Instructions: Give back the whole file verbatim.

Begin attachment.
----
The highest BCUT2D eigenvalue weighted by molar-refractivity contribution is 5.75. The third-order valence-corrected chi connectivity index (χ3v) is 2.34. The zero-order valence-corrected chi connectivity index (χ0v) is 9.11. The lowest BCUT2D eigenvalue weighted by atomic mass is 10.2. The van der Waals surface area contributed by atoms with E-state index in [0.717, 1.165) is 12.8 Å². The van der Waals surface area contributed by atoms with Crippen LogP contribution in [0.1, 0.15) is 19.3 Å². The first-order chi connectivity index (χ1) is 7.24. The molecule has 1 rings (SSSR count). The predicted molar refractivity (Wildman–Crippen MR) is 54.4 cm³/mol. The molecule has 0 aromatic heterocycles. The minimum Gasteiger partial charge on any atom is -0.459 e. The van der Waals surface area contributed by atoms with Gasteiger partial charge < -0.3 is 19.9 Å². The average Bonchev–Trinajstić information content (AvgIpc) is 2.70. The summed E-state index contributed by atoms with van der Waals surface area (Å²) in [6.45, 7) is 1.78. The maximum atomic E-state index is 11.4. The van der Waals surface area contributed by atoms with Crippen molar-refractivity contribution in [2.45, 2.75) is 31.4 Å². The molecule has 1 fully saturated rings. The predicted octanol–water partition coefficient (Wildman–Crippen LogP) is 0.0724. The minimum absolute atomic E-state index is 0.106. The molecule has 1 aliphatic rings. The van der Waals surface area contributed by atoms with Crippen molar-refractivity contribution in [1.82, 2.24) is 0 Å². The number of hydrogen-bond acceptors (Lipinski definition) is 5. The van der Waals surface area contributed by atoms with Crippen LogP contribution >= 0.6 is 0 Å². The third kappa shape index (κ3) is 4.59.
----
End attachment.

The highest BCUT2D eigenvalue weighted by molar-refractivity contribution is 5.75. The third-order valence-corrected chi connectivity index (χ3v) is 2.34. The zero-order valence-corrected chi connectivity index (χ0v) is 9.11. The lowest BCUT2D eigenvalue weighted by atomic mass is 10.2. The van der Waals surface area contributed by atoms with E-state index in [0.717, 1.165) is 12.8 Å². The van der Waals surface area contributed by atoms with Crippen LogP contribution in [0.1, 0.15) is 19.3 Å². The first-order chi connectivity index (χ1) is 7.24. The molecule has 1 rings (SSSR count). The predicted molar refractivity (Wildman–Crippen MR) is 54.4 cm³/mol. The molecule has 0 aromatic heterocycles. The minimum Gasteiger partial charge on any atom is -0.459 e. The van der Waals surface area contributed by atoms with Gasteiger partial charge < -0.3 is 19.9 Å². The average Bonchev–Trinajstić information content (AvgIpc) is 2.70. The summed E-state index contributed by atoms with van der Waals surface area (Å²) in [6.45, 7) is 1.78. The maximum atomic E-state index is 11.4. The van der Waals surface area contributed by atoms with Crippen molar-refractivity contribution in [2.45, 2.75) is 31.4 Å². The molecule has 1 fully saturated rings. The predicted octanol–water partition coefficient (Wildman–Crippen LogP) is 0.0724. The minimum absolute atomic E-state index is 0.106. The molecule has 1 aliphatic rings. The van der Waals surface area contributed by atoms with Crippen molar-refractivity contribution in [1.82, 2.24) is 0 Å². The number of hydrogen-bond acceptors (Lipinski definition) is 5. The van der Waals surface area contributed by atoms with Crippen LogP contribution >= 0.6 is 0 Å². The third kappa shape index (κ3) is 4.59.